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Polypharmacy, a cocktail of drugs with grave implications.

Updated: Aug 8, 2022

Polypharmacy - A Cocktail of Drugs With Grave Implications

All too often, GPs prescribe one type of pill after another for a single patient. Soon the patient’s daily medication regime involves juggling as many as a dozen or more different drugs to solve a growing list of health problems. It probably started with a single issue, and one or two drugs were prescribed to manage or solve that issue. The medications prescribed often resulted in additional prescribing to relieve the side effects that came with them. Along the way, new and unrelated conditions or symptoms can emerge. This typically leads to the introduction of yet another new drug. In some cases, this can result in very serious situations and cause potentially irreversible harm.

Polypharmacy must be managed carefully.

Polypharmacy (also known as Polypharmacology) is the correct term for this and is defined as “the concurrent use of multiple medications to treat a single condition or set of conditions”.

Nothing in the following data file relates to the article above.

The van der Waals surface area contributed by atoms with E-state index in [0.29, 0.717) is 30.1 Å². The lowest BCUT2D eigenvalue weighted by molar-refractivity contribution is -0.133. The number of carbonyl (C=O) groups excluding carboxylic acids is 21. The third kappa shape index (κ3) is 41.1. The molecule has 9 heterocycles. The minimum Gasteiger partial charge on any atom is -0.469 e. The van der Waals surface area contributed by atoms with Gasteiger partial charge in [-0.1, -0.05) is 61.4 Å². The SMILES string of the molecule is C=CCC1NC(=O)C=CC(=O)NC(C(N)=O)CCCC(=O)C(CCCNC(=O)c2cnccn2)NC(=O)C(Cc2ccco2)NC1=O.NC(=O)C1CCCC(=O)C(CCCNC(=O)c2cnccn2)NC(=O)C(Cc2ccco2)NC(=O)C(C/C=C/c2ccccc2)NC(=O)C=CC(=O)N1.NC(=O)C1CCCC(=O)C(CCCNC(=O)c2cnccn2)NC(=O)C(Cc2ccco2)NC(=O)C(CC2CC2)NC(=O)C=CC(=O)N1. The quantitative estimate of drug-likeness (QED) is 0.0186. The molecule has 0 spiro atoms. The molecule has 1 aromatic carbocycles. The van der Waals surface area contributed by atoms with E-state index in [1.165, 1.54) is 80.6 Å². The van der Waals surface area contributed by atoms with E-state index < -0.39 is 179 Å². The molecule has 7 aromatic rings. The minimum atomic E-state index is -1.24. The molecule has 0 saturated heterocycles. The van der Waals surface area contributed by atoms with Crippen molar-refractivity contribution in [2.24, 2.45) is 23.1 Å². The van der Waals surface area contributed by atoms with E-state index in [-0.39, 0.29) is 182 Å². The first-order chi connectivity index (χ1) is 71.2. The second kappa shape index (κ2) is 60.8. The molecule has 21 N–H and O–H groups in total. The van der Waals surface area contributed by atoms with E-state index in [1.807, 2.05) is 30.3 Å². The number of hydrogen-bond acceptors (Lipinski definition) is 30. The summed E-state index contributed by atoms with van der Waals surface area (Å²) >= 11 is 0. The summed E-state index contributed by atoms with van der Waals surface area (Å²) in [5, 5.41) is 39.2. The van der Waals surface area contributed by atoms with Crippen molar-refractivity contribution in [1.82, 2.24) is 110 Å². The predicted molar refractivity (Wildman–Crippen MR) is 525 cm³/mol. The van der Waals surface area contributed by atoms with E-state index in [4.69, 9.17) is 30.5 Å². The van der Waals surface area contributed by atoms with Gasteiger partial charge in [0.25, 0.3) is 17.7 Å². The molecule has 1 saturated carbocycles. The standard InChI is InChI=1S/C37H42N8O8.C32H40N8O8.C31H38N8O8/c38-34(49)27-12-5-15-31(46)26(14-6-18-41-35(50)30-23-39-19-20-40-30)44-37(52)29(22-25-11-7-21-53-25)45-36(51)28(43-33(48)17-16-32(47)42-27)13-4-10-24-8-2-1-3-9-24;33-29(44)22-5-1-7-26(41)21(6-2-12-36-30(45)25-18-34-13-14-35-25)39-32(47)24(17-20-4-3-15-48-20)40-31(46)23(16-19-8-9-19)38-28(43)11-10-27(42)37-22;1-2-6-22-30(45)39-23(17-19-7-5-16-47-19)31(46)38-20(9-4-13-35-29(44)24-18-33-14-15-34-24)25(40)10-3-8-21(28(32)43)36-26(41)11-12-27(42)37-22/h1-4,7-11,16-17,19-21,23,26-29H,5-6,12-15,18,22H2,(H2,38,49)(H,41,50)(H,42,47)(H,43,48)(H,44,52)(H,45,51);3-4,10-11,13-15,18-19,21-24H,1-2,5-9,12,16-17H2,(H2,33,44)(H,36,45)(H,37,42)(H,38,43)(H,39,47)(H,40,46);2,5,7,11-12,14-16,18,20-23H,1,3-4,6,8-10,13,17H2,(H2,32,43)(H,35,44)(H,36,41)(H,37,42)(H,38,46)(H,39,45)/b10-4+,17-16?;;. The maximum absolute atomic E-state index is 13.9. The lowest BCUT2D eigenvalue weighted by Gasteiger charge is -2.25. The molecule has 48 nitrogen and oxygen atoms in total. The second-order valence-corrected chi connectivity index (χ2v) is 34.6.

Dangerous Drug Cocktails Can Be Created When Not Closely Monitored

Some patients can indeed benefit from Polypharmacy, but, when not closely monitored, it can also become a dangerous drug cocktail. Some of the risks associated with Polypharmacy include:

· falls;

· cognitive decline;

· hospitalisation; and even

· death.

Multiple medications interact with each other, which can lead to patient harm or adverse drug events (ADE). ADEs are a leading cause of hospitalisation among older adults. Dementia patients are particularly vulnerable to Polypharmacy due to cognitive impairment. Complex medication regimens are not helpful when confusion or memory problems are present.

Dementia Patients Are at High Risk For Polypharmacology

Some other key facts about Polypharmacology: